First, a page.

Is Marijuana Legalization a Huge Win for Civilization? With Jason Silva.

Jason Silva: Well I think that what’s happening
now is a transformational moment here in American culture. I think the fact that the majority
of Americans now support marijuana legalization is a huge win for civilization, for mankind,
I mean for American society. It’s like not just for the sort of limitless medicinal potential
that cannabis has. You know cannabinoids have been shown now to even like shrink tumors.
I mean it’s an unbelievably therapeutically active substance. But also for the simple
issue of cognitive liberty, right. Sort of a country that is founded on the principles
of free thought and the idea that everybody should be able to think what they want to
think and do what they want to do as long as they’re not hurting anybody else. And
this is, you know, nowhere more exemplified than in the right to choose a marijuana joint
over a martini if that’s what floats your boat. Also, marijuana consciousness as Rich
Doyle writes is extraordinarily sensitive to the initial rhetorical conditions. You
know, Leary’s ubiquitous set and setting to the point that there is no drug by itself.
There is the context in which the drug is taken. And so when you change the cultural
context in which people are able to have marijuana you change the particular flavor of marijuana
consciousness. You start eliminating the association with
criminality and the paranoia and the fear of getting caught and instead you create a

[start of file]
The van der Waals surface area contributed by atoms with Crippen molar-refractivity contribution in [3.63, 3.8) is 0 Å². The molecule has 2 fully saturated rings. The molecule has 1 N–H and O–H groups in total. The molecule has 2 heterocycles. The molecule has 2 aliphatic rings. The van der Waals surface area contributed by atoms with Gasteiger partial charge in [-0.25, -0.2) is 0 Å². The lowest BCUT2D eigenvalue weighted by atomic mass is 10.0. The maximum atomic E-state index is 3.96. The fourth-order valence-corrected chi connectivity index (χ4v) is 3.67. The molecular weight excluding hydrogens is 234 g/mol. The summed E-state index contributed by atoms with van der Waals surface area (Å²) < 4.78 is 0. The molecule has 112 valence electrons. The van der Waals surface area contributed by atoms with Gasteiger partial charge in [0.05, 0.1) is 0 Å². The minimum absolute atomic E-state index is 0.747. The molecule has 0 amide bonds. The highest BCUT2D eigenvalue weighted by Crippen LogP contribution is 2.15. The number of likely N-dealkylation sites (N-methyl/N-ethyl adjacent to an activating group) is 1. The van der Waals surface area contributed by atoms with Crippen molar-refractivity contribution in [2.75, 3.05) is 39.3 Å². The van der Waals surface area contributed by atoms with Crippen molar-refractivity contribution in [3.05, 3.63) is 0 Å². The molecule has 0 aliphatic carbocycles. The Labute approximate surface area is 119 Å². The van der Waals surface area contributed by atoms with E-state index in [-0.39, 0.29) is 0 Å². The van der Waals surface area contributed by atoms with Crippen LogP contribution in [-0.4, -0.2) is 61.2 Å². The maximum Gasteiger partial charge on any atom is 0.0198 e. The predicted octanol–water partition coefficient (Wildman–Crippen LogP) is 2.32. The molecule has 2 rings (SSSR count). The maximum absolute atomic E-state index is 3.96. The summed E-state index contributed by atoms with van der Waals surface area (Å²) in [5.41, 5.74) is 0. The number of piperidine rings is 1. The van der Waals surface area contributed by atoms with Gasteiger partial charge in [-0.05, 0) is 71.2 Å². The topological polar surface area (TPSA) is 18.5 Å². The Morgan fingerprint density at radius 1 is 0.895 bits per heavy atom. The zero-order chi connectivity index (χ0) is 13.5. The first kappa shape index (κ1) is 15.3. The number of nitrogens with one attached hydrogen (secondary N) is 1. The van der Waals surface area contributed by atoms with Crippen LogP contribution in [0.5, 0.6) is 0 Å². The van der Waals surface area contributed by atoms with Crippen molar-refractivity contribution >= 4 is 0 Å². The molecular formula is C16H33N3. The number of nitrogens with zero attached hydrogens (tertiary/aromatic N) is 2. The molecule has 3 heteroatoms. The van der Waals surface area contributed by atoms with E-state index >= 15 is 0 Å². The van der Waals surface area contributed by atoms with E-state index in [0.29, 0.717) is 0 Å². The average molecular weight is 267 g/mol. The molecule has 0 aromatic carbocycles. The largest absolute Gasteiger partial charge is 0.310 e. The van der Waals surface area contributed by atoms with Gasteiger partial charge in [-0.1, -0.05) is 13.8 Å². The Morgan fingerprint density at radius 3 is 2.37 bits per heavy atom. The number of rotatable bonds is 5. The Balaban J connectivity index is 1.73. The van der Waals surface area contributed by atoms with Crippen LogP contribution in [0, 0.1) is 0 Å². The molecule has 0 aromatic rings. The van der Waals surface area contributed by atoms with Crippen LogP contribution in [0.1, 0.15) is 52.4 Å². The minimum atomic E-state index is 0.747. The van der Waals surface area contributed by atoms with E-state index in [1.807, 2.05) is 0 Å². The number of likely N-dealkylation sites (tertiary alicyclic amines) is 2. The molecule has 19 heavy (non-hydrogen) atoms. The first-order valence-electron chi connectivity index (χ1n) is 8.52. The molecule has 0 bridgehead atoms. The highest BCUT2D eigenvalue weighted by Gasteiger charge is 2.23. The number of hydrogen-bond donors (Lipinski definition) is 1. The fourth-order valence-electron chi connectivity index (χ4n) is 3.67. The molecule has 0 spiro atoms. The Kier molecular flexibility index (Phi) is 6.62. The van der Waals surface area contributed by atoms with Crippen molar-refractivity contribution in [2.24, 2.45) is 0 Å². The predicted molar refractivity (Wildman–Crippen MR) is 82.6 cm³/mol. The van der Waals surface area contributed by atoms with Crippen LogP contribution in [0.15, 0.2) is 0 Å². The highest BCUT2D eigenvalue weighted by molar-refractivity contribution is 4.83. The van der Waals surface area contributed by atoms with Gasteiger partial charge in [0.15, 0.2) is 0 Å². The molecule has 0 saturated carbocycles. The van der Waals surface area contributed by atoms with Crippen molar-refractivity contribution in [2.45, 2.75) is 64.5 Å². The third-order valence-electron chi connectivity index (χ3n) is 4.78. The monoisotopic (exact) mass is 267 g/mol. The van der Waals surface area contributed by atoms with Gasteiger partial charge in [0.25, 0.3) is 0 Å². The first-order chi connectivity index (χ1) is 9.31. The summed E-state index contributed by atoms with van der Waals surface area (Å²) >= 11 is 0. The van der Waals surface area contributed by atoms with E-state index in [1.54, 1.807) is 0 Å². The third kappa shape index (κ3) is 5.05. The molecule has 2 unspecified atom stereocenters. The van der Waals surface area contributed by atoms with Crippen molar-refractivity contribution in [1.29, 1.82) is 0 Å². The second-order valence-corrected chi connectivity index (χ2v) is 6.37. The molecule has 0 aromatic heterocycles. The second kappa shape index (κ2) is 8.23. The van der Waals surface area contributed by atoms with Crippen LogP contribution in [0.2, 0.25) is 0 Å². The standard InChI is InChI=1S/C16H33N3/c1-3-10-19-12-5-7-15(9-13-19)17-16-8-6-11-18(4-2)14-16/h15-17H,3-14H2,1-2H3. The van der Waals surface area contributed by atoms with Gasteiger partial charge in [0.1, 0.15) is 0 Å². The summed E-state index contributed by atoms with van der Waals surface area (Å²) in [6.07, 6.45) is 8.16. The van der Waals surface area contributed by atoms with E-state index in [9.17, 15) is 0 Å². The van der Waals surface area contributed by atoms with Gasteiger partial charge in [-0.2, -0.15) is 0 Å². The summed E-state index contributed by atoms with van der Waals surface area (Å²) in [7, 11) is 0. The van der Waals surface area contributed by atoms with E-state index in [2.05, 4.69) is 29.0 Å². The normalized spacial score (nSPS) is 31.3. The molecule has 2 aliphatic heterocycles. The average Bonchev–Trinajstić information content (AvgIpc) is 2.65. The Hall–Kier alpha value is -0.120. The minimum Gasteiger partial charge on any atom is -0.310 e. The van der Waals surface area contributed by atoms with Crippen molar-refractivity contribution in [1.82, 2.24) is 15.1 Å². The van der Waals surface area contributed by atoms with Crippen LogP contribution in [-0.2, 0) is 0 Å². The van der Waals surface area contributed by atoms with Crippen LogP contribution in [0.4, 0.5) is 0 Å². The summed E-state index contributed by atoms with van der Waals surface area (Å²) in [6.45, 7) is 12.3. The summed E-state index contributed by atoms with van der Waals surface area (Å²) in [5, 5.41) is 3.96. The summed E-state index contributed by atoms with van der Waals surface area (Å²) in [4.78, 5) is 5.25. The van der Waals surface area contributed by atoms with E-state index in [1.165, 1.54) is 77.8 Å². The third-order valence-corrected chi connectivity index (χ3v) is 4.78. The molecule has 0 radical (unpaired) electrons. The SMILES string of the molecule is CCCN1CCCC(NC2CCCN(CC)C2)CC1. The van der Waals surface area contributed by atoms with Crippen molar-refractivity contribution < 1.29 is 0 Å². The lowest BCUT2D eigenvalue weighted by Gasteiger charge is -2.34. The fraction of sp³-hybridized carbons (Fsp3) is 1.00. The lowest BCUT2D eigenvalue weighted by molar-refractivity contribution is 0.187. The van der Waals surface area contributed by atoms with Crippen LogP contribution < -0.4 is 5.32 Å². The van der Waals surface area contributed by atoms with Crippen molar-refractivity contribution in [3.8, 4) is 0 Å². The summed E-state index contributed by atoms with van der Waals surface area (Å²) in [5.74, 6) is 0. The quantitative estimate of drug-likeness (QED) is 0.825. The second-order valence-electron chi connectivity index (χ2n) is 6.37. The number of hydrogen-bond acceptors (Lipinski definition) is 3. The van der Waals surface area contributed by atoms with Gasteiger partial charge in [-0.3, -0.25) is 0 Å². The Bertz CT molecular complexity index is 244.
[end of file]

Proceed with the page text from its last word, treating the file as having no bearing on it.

canvas where people can smoke a joint before going to a boutique movie theater to have
a very increased cinematic immersion. Or you can create spaces where people can maybe vaporize
some cannabis before going and listening to a symphony orchestra. Or maybe they can go
on these beautiful sort of guided marijuana hikes where the set and setting would be curated
for a particular marijuana flavor. I mean it’s almost like the notion being that intention,
you know, you change the intention, you change the stage and that intention could actually
transform the subjective experience that people have when they participate in the use of cannabis.
And, you know, it’s just very exciting because I think that we’re going to see new forms
of entertainment, new forms of sort of – new cultural spaces for people to partake in what
they’ve been doing for hundreds of thousands of years which is altering our consciousness
whether it’s through external technologies or internal technologies. I mean mindfulness,
meditation, rave concerts, you know, Burning Man, theater. These are all technologies, techniques – rhetorical
technologies that capture and manage attention and are able to elicit transformational interpersonal
experiences. Only when we are immersed in some capacity, as Diana Slattery says, can
you mediate attention and can you actually have transformational, educational, interpersonal
experiences. And people pay money for that. They’re like here’s $20, you know, put
me in that IMAX movie theater and take me through a black hole and let me experience
Interstellar, you know, where the outer journey becomes a metaphor for the inner journey,
the external outer space interstellar becomes a metaphysical head trip. I mean we pay money
to be taken out of ourselves. We pay money to dissolve boundaries. We pay money to experience
intersubjective life worlds. And anything that helps us get there as long as it’s